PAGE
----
Comcover non-refundable loan email

4 November 2009

If you or your business receive an email from Comcover titled Non-refundable loan approved for your company!, delete it—it is a dangerous hoax and opening its attachment will download malicious software onto your computer.

SCAMwatch warns that scammers are continuing to use the Australian Government’s stimulus package to try to steal money and personal information. A favourite way is to try to scam you by sending emails that purport to come from legitimate sources.

Using a spoofed email address that looks like it comes from Comcover, the email announces 'Comcover—Insurance Solutions, Risk Management Strategies from the Better Australian Government Business, is contacting you to inform you that you qualify for the $50,000.00 economical crisis support for Australian privately-owned firms'.

The email asks you to download and complete the form attached to the email and fax it back to a number nominated in the email, and says that within a maximum of three working days you will be contacted with the details you need to receive the support loan.

Under no circumstances should you open the attachment—once you do you will compromise your computer by downloading a piece of malware known as a Trojan. A Trojan can open your computer up to unauthorised access by a third party to be used for a number of illegal operations such as relaying spam.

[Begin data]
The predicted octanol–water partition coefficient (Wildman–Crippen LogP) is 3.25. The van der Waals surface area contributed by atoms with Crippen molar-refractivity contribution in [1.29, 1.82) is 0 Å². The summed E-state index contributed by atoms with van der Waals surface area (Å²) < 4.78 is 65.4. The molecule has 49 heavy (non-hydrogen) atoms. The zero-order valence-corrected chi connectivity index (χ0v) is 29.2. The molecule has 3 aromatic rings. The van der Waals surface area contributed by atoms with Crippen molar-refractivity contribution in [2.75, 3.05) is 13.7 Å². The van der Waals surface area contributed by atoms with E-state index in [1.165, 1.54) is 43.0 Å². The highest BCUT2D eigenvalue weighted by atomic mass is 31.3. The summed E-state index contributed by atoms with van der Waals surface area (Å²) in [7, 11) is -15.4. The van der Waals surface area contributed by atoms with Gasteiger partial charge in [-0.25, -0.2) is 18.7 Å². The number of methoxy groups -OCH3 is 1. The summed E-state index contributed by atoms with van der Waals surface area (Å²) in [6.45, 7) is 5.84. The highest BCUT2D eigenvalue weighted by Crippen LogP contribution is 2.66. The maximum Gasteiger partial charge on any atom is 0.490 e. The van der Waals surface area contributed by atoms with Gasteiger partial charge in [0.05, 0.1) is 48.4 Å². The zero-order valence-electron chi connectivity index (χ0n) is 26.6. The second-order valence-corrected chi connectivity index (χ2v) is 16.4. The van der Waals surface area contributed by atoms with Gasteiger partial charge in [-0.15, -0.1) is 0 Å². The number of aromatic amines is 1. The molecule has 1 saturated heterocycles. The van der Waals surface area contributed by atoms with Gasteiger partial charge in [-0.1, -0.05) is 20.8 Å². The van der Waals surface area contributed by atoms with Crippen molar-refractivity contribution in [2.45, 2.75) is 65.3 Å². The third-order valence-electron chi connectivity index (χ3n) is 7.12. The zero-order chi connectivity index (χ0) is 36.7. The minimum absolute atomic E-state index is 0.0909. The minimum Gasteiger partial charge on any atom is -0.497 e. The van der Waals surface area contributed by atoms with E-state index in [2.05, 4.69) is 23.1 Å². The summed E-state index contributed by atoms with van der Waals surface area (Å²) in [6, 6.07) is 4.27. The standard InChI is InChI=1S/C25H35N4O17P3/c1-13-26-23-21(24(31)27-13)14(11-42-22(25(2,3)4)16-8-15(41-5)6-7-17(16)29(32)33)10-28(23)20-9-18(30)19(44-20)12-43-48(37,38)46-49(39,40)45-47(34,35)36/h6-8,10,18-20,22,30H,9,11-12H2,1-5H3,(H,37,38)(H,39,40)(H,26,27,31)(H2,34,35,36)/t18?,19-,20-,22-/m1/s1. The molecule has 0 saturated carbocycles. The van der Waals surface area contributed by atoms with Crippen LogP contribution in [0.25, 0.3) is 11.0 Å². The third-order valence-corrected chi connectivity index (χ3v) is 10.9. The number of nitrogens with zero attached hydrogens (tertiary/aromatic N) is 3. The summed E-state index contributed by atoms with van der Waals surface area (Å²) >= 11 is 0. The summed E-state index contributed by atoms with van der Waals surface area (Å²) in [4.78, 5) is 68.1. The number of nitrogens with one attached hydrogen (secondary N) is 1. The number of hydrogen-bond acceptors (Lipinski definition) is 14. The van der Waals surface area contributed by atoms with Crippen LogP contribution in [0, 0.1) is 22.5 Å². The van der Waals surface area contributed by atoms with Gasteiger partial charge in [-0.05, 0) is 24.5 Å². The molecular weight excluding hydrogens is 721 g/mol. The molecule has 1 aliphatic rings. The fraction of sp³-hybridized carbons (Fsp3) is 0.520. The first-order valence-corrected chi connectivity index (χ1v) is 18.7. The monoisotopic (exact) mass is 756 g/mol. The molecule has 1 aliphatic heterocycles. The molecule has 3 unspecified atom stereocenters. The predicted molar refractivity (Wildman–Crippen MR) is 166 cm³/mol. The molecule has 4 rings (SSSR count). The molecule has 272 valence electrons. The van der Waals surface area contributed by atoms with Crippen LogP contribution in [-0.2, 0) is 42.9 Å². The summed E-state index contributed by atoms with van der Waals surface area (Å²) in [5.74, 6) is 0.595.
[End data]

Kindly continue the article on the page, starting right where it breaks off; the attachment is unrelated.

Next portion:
Comcover is the Australian Government's general insurance fund and is not responsible for the distribution of any stimulus package funds.

Protect yourself

  • Never open attachments or click on links in unsolicited emails—delete the email.
  • Even if an unsolicited email appears to be legitimate, check through a separate contact source such as the website’s own contact email, which you should access by going to the website itself from your own favourites list or a search engine.
  • Never follow the link or use the contact details in an unsolicited email.
  • Most reputable businesses do not ask for personal details via emails; it is also unlikely that they will change your password without your prior consent.
  • Never provide personal information to someone you do not know or trust.
  • Ensure that all computers have up-to-date protection from viruses and other malware plus a good firewall; you should also install a reputable spam filter.
  • If you notice that your computer is behaving oddly (e.g. processing too slowly or you receive abusive emails from people who may be being spammed from your email accounts), your computer may be infected. Some malicious software may be difficult to remove and you may need the assistance from a computer/IT specialist.
  • Any computer used to open the attachment or follow the link in a scam email should be checked by a reputable IT specialist for malware.

As well as following these specific tips, find out how to protect yourself from all sorts of other scams.

Report

Visit SCAMwatch to report a scam, or report the matter to ACMA’s spam link via its website http://www.acma.gov.au/.

More information

Explore SCAMwatch for more information about Requests for your account information ('phishing' scams), spyware and key loggers and identity theft.

Read more